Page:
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Kendall Worth: Organizing people on income assistance is easier said than done

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KJIPUKTUK (Halifax) – Financially better off working people who read my stuff in the Nova Scotia Advocate often tell me that they do not understand why income assistance recipients I write about are complaining about social isolation in the first place. 

They are especially puzzled when it comes to people on income assistance who also work part time. “Don’t you have anyone like any of your co-workers through your work who you could consider a social contact or friend,” they ask.

During these same conversations one type of part time job comes up especially,  where income assistance recipients work 17.5 hours a week and they get income assistance supplementing their incomes. These people sometimes even belong to a union!  

By the way, I don’t want to mention the type of employment I am talking about here, but it is a type of employment that is well respected by the public and these income assistance recipients who work there are also union members.

“Do you know that social isolation is something they can talk to their union reps about,” they ask. “Why not become part of a union social committee or speak with a counselor who works through an employee assistance program?” 

I reply, “It is my understanding that the union is there to protect your job. The union is not there as a tool to keep you out of social isolation outside of your work. Could you elaborate on how that would work?”

“Well, we read your stuff, and first of all we want you to know that the lives of us financially better off working people is not always about going out to places like restaurants, the movies, etc. either,” they reply. 

Then they say, “but yes, being members of unions and social committees is an important reason why we maintain healthy friendships within our communities.”

“If not through the union you need to better organize yourselves if you want to improve things for people on assistance,” they say. 

Anyways, their answers gave me some food for thought on this topic poverty and unions and social committees.

I mean, do not get me wrong, unions and their social committees can be a great thing. In workplaces unions advocate for greater equality as well as higher wages.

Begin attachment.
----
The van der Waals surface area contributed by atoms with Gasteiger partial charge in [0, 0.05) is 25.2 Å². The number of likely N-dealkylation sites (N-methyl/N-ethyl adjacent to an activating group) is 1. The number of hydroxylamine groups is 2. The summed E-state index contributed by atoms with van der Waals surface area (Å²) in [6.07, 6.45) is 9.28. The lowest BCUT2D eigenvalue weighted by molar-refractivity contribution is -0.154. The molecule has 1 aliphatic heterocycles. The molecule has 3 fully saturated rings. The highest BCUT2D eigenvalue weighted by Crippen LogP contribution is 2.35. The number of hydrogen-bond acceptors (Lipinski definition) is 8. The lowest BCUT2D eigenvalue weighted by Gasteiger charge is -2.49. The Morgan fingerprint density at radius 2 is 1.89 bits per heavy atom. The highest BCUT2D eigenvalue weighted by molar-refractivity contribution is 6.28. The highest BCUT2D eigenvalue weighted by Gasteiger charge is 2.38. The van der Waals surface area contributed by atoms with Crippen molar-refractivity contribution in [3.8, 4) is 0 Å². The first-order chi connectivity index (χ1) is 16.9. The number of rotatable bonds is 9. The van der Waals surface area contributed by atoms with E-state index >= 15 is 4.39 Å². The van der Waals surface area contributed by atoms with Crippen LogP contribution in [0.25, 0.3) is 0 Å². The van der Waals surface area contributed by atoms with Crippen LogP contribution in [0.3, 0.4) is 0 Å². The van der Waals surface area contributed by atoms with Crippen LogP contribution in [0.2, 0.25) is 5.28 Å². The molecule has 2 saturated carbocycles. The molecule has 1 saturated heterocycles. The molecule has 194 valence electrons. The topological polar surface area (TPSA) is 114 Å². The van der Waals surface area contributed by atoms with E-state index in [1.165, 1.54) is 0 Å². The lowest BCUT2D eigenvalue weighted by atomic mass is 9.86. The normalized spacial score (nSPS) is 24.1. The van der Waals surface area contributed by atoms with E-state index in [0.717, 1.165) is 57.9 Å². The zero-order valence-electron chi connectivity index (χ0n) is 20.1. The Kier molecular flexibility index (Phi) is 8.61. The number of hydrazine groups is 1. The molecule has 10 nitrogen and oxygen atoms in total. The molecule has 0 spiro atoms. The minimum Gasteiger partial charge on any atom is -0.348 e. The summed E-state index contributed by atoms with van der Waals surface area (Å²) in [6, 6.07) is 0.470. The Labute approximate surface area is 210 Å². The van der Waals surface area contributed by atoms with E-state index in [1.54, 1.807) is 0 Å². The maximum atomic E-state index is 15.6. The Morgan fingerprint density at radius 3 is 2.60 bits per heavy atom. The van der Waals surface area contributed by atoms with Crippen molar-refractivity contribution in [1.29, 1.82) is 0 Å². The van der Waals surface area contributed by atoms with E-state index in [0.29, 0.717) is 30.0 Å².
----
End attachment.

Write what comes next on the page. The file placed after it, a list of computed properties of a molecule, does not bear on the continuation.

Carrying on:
Of course we must remember that only a few lucky welfare recipients are part of a union. In some of these part time jobs however you work on your own and hardly ever see your co-workers. Other co-workers are believers in the welfare stigma.

The idea of forming a union to represent welfare recipients is something to look at, considering how complex the issues are that welfare recipients in Nova Scotia face.  

However, organizing people who use food banks and soup kitchens will be easier said than done. People who usually go to these places are not friends with each other outside of these places.

Kendall Worth is an award-winning anti-poverty activist who lives with disabilities and tries to make ends meet on income assistance.

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One Comment

  1. It’s a bit ludicrous for middle class workers to expect or hope that the unemployed and under-employed, or those on social assistance, should be able to organise themselves to demand basic rights, or to form social groups that protect against social isolation. Folks on the tougher end of the economic spectrum are barely keeping a roof over their heads and food on the table; indeed, many aren’t in a position to even meet these basic needs. When one looks at the amount of time and energy the most disadvantaged in society must expend just to meet basic survival needs it becomes clearer that they have no time or energy left to develop or organise social groups that might elevate their sense of belonging and place in society. Indeed, these social connections are luxuries they cannot afford. (See Maslow’s hierarchy of needs.)Traditionally, committed people in the middle class dedicated to issues of poverty — social workers, church workers, social activists — attempted to bridge the gap and meet the needs of the most disadvantaged. It would seem that if there still exists some sort of banner or cause to elevate the poorest in society today, that cause would be a Basic Universal Income. Today’s shrinking middle class would be wise to assertively and aggressively push for this basic human right. In a few short years, they may in fact be in need of such security themselves.

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